Why are there so many "difficult" (i.e. spiteful, rude,
or unforgiving) people in churches?
"Difficult" people are found in every walk of life and
community, both secular and sacred, and there should be no surprise
that in churches such individuals abound. The Church, of course, is
a divine institution, but it wears a human face, of all sorts and
conditions, and that was how it was intended to be. The well-known
saying that "the Church is not a museum of saints but a school for
sinners" derives its truth from the example and intention of its
Founder, who once said: "I have come to call not the righteous but
sinners" (Mark 2.17).
The twin parables of the wheat and tares and the dragnet in
Matthew 13 were used to illustrate that the Church in this age is a
corpus mixtum - a mixture of good and bad, of saints and
sinners - and with the warning that it is not for the
self-righteous to engage in weeding and separation.
In every age, there have been those anxious to find a perfect
and ideal Church that consists only of the holy and righteous: that
was the aim of the Donatists in the fourth century African Church,
and of those Puritans who left the Catholic Church because she
included bad as well as good Christians.
The lesson of church history is that this ideal is never
actualised, and superior self-righteousness is far from the mind of
Christ, who chose a mixed bunch as his disciples, and still invites
those in whom the old Adam reasserts himself in spite, arrogance,
rudeness, and an unforgiving spirit.
These "difficult" people have a place in the Church, through
which the Holy Spirit works the means of their sanctification.
Meanwhile, a fellowship of forgiven sinners strives to live
together in love, charity, and forbearance.
(Canon) Terry Palmer
As a vicar's wife, I offer two theories. The church is one of
the few remaining places where tolerance and forbearance can be
relied upon; so those who have been ousted from clubs, friendships,
and often from their own families can encounter acceptance. Second,
they are in more need of the grace of God than more lovable folk,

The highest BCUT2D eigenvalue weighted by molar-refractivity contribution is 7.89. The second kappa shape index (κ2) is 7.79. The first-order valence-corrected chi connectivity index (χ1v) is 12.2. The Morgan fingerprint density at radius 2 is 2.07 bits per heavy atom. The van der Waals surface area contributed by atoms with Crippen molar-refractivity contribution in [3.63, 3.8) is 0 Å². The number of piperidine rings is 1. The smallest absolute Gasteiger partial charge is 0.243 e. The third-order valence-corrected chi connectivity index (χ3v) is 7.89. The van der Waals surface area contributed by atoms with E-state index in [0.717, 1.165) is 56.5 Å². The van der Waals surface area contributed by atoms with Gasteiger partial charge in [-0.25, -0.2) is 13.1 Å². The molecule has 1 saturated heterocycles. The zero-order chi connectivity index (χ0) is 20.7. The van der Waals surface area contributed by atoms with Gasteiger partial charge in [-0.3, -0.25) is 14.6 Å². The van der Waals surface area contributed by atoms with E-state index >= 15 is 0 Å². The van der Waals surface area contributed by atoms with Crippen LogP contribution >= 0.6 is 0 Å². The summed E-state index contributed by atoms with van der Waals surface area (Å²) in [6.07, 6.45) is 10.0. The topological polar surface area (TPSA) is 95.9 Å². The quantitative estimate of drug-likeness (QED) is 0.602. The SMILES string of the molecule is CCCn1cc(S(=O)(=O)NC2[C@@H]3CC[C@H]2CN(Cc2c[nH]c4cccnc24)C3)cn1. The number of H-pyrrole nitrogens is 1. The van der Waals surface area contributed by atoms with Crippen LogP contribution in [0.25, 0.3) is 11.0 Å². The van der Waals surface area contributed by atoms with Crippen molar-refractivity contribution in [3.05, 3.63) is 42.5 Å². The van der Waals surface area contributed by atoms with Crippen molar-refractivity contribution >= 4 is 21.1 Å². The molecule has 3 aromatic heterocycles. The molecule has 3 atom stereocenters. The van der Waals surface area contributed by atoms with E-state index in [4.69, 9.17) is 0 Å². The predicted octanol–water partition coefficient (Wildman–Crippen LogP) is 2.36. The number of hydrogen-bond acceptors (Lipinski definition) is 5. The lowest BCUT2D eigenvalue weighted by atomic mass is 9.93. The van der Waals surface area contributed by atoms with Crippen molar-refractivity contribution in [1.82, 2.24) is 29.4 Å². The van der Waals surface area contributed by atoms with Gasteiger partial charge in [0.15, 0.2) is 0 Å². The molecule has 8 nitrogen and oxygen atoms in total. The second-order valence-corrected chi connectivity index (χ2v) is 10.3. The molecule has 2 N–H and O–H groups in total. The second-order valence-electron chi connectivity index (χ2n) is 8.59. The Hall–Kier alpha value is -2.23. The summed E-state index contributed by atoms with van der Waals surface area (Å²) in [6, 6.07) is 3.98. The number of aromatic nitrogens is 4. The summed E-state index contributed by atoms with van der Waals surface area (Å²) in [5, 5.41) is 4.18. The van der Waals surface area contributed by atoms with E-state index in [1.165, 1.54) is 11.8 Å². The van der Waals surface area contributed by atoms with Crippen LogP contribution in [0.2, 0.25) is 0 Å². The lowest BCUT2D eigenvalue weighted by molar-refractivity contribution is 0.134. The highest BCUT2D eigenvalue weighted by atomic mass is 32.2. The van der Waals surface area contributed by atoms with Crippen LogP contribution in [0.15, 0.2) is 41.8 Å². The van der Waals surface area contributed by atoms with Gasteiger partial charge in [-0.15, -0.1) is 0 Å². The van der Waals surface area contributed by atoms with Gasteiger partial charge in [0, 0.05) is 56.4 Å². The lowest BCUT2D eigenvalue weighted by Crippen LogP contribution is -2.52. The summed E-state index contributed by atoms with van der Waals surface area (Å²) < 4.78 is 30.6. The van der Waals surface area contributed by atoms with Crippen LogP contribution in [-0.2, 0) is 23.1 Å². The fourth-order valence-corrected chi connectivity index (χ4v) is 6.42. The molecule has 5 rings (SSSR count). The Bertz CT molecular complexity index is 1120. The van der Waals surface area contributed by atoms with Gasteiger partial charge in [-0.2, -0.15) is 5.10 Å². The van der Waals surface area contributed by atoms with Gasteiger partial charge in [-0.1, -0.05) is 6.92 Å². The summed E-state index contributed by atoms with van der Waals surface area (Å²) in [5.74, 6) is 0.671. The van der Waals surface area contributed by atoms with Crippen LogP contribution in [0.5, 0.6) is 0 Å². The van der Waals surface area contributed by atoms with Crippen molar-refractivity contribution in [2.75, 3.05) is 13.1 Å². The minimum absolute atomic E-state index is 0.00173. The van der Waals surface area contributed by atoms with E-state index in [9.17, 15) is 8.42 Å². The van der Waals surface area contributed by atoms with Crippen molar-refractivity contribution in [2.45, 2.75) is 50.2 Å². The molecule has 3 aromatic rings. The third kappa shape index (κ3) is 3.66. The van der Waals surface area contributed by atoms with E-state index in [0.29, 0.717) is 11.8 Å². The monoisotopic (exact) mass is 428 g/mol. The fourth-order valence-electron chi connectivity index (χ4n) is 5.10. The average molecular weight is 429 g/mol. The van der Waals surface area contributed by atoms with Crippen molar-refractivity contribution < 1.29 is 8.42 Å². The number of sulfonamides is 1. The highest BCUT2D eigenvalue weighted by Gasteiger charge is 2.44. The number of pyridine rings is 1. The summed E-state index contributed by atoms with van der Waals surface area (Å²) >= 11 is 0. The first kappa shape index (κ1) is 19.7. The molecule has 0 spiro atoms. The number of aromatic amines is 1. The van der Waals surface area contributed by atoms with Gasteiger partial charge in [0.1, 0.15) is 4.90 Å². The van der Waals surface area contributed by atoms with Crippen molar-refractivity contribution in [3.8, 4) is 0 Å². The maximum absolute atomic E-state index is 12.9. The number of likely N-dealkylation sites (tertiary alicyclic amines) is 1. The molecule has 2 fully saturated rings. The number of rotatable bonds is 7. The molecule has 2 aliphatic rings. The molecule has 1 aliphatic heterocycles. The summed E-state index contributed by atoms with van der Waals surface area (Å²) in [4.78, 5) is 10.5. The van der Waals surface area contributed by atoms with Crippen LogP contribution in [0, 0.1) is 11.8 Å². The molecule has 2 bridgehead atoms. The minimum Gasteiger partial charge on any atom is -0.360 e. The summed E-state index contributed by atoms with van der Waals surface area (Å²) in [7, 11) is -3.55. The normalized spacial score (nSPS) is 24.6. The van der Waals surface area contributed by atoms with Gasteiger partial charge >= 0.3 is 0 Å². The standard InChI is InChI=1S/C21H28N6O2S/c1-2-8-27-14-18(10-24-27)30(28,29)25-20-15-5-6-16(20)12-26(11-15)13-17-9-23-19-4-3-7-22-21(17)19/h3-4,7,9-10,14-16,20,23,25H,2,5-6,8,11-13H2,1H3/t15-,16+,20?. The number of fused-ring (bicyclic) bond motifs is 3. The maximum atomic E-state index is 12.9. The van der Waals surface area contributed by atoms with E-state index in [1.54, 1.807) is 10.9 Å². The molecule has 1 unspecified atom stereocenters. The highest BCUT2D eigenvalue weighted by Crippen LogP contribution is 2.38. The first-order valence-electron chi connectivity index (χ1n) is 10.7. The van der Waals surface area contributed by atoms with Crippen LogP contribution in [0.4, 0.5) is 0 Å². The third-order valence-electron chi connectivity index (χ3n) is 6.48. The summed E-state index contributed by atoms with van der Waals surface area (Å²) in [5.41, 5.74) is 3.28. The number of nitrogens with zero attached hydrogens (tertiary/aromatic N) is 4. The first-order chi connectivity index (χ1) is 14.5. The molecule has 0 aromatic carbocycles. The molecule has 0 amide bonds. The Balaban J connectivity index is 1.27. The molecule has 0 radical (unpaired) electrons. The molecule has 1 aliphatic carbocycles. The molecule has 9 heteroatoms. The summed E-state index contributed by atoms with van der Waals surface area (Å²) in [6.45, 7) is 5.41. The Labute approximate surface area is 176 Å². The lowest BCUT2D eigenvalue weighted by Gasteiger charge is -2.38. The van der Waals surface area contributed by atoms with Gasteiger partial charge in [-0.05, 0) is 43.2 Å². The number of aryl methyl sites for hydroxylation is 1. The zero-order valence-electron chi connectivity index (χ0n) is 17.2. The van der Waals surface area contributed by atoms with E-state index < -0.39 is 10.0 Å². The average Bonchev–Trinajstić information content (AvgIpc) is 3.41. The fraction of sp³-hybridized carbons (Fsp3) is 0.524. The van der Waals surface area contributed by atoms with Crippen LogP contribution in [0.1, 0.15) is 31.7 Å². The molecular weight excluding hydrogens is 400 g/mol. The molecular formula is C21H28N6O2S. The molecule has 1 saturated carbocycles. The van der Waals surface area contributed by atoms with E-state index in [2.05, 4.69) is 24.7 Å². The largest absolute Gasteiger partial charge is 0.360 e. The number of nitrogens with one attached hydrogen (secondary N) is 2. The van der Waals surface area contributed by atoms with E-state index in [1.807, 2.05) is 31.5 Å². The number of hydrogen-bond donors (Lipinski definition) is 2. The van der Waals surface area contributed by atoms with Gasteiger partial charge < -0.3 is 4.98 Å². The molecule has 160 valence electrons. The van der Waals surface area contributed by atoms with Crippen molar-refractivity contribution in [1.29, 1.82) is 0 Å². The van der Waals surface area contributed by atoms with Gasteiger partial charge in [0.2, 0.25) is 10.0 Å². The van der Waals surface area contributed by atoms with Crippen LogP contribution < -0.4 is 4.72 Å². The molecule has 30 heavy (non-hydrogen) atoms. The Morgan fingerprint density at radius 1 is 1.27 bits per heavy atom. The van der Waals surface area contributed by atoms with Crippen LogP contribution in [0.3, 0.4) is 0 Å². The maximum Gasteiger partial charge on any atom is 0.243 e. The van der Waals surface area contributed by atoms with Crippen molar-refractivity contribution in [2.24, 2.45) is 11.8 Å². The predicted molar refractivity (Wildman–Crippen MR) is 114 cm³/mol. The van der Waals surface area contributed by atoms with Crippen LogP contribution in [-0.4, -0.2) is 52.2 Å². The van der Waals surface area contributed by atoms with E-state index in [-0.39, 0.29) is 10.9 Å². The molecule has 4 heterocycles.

whether they consciously admit this or not.
Name and address supplied
A friend suggests that this is because churches offer a place
where it is "safe" to be unpleasant or difficult. There is
something in that, but I think it is also because of our
longstanding habit in churches of avoiding or dealing ineptly with
conflict and difficult behaviour.
"Difficult" people often express disagreements in vicious
sideways snipes, while the rest of us, including those in
leadership or ministry, either join in or look on aghast, but keep
our mouths shut.
(Mrs) Alison Moore
New Brancepeth, Co. Durham
There are probably not; but we naïvely expect all churchpeople to
be nice. The trouble is that religion reaches into the guts, making
it hard to discuss views and ideas dispassionately, while the
general decline of the churches encourages blame culture and
defensive attitudes. I am fortunate to have met many truly loving
and wonderful people though 60 years' contact with
(Canon) John Goodchild
A Reader in our parish for two years is to be
"fast-tracked" to ordination and be the curate this year, not
having been to a Bishops' Advisory Panel. The churchwardens have
not been consulted about character or suitability. Can this legally
be done? Can any appeal be made, and to whom, as our Bishops are
Address: Out of the Question, Church Times, 3rd floor,
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